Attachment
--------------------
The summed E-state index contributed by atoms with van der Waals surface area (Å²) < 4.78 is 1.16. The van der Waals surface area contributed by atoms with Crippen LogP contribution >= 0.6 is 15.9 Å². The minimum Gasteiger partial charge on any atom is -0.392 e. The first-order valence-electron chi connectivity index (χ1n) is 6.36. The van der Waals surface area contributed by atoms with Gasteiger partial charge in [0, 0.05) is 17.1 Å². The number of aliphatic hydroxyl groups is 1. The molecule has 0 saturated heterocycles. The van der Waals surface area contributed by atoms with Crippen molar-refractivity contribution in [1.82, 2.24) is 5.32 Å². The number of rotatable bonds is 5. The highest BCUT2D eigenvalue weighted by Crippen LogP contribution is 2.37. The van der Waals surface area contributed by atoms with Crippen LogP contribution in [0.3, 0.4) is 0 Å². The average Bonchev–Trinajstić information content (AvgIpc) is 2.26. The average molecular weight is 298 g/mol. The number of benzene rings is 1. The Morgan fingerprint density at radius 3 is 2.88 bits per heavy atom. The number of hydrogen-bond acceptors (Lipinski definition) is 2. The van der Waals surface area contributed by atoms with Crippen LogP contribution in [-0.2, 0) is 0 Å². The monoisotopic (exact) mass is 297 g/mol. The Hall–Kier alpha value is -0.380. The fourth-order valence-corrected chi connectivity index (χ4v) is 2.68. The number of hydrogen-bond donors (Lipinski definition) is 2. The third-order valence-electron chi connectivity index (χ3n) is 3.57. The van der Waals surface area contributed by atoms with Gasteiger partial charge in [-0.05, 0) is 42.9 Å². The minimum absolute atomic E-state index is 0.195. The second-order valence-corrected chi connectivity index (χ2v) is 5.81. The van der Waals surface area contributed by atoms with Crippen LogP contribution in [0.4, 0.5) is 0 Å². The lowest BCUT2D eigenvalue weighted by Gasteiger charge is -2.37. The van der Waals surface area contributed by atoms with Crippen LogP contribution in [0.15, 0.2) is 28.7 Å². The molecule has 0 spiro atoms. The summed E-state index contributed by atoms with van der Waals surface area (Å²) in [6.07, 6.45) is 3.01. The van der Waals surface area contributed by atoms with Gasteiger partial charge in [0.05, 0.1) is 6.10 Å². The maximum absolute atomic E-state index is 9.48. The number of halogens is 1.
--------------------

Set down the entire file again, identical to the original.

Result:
The summed E-state index contributed by atoms with van der Waals surface area (Å²) < 4.78 is 1.16. The van der Waals surface area contributed by atoms with Crippen LogP contribution >= 0.6 is 15.9 Å². The minimum Gasteiger partial charge on any atom is -0.392 e. The first-order valence-electron chi connectivity index (χ1n) is 6.36. The van der Waals surface area contributed by atoms with Gasteiger partial charge in [0, 0.05) is 17.1 Å². The number of aliphatic hydroxyl groups is 1. The molecule has 0 saturated heterocycles. The van der Waals surface area contributed by atoms with Crippen molar-refractivity contribution in [1.82, 2.24) is 5.32 Å². The number of rotatable bonds is 5. The highest BCUT2D eigenvalue weighted by Crippen LogP contribution is 2.37. The van der Waals surface area contributed by atoms with Crippen LogP contribution in [0.3, 0.4) is 0 Å². The average Bonchev–Trinajstić information content (AvgIpc) is 2.26. The average molecular weight is 298 g/mol. The number of benzene rings is 1. The Morgan fingerprint density at radius 3 is 2.88 bits per heavy atom. The number of hydrogen-bond acceptors (Lipinski definition) is 2. The van der Waals surface area contributed by atoms with Crippen LogP contribution in [-0.2, 0) is 0 Å². The monoisotopic (exact) mass is 297 g/mol. The Hall–Kier alpha value is -0.380. The fourth-order valence-corrected chi connectivity index (χ4v) is 2.68. The number of hydrogen-bond donors (Lipinski definition) is 2. The third-order valence-electron chi connectivity index (χ3n) is 3.57. The van der Waals surface area contributed by atoms with Gasteiger partial charge in [-0.05, 0) is 42.9 Å². The minimum absolute atomic E-state index is 0.195. The second-order valence-corrected chi connectivity index (χ2v) is 5.81. The van der Waals surface area contributed by atoms with Crippen LogP contribution in [0.4, 0.5) is 0 Å². The lowest BCUT2D eigenvalue weighted by Gasteiger charge is -2.37. The van der Waals surface area contributed by atoms with Crippen LogP contribution in [0.15, 0.2) is 28.7 Å². The molecule has 0 spiro atoms. The summed E-state index contributed by atoms with van der Waals surface area (Å²) in [6.07, 6.45) is 3.01. The van der Waals surface area contributed by atoms with Gasteiger partial charge in [0.05, 0.1) is 6.10 Å². The maximum absolute atomic E-state index is 9.48. The number of halogens is 1.